Long-suffering communities in Sharpeville and Bophelong in the Vaal area have gathered outside ArcelorMittal South Africa Limited’s (AMSA’s) main steel plant in Vanderbijlpark today to protest against ongoing pollution, non-compliance with environmental laws, failure to engage meaningfully with fence line communities and unclear plans to decarbonise AMSA’s operations.
The protest follows AMSA’s annual shareholders meeting held on 19 May 2022, where community groups were refused permission to protest at the time of the AGM due to the two-week long AMSA worker strike led by the National Union of Metal Workers of South Africa (NUMSA) over inadequate wages.
Despite AMSA’s revenue being two-thirds higher than in 2020, it reduced its environmental spend from R151-million to R64-million in the last financial year. This is a worrying trend given AMSA’s history of pollution and environmental non-compliance.
Shareholder activists from the Vaal Environmental Justice Alliance (VEJA), groundWork (gW) and the Centre for Environmental Rights (CER) attended the AGM to ask questions related to AMSA’s ongoing environmental non-compliance, including soil and water contamination as well as air pollution; lack of meaningful community engagement; and its insufficient and opaque climate commitments. The AGM was held on a virtual platform and shareholders were limited to asking written questions with no opportunity for follow up on the vague and dismissive answers provided by the outgoing chairman of the board, Mpho Makwana.
Even though AMSA made commitments in its Environmental Social Governance (ESG) report to reduce greenhouse gas emissions by 25% by 2030, the company failed to show how it plans to achieve this and explain why it is unable to deploy cleaner technologies such as green steel at the pace and scale enough to reduce carbon emissions and climate risk. AMSA has failed to align with its holding company in Luxembourg, the ArcelorMittal Group, by failing to comply with a number of environmental standards and has continuously postponed compliance with minimum emission standards for air pollution.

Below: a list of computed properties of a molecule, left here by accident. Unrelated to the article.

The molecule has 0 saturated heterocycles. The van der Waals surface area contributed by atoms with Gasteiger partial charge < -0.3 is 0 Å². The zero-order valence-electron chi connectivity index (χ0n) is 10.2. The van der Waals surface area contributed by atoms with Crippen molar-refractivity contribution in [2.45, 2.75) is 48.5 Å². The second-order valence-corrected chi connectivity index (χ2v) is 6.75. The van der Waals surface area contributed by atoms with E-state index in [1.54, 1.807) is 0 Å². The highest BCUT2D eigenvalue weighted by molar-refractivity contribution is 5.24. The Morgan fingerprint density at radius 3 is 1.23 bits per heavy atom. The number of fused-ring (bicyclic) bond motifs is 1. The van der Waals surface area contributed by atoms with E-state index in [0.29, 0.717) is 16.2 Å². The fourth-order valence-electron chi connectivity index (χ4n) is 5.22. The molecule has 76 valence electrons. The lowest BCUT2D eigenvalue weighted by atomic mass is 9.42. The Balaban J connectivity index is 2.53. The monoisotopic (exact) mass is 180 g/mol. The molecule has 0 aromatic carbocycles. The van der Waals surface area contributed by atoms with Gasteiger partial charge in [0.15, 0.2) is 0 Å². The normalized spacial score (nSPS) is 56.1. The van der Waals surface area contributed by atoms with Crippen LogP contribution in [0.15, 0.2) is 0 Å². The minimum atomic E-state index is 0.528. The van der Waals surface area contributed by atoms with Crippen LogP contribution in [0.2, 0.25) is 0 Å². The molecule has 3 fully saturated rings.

AMSA remains South Africa’s third worst greenhouse gas emitter responsible for 3% of the country’s emissions. The steelmaker has a long history of toxic air pollution, land and water contamination and a dismal record of engagement with communities and workers affected by the company’s violations. In a landmark judgment handed down in November 2014, the Supreme Court of Appeal ordered AMSA to release environmental records to VEJA, and to pay VEJA’s legal costs.
Activists argue that AMSA has refused to engage meaningfully with communities and has not made any attempts to rehabilitate its unacceptable underground water pollution and waste disposal sites. To date there is little transparency on air quality and water quality including borehole monitoring, and a much needed environmental stakeholder forum with quarterly environmental compliance reporting is still lacking.
VEJA, Vukuzenzele, Justice and Peace, Letshabile Letsatsi, Zamdela Air Quality Monitoring Committee, Botle Ba Tlhaho Environmental Group and affected communities will hand over a Memorandum of Demands to AMSA management to clean up their act.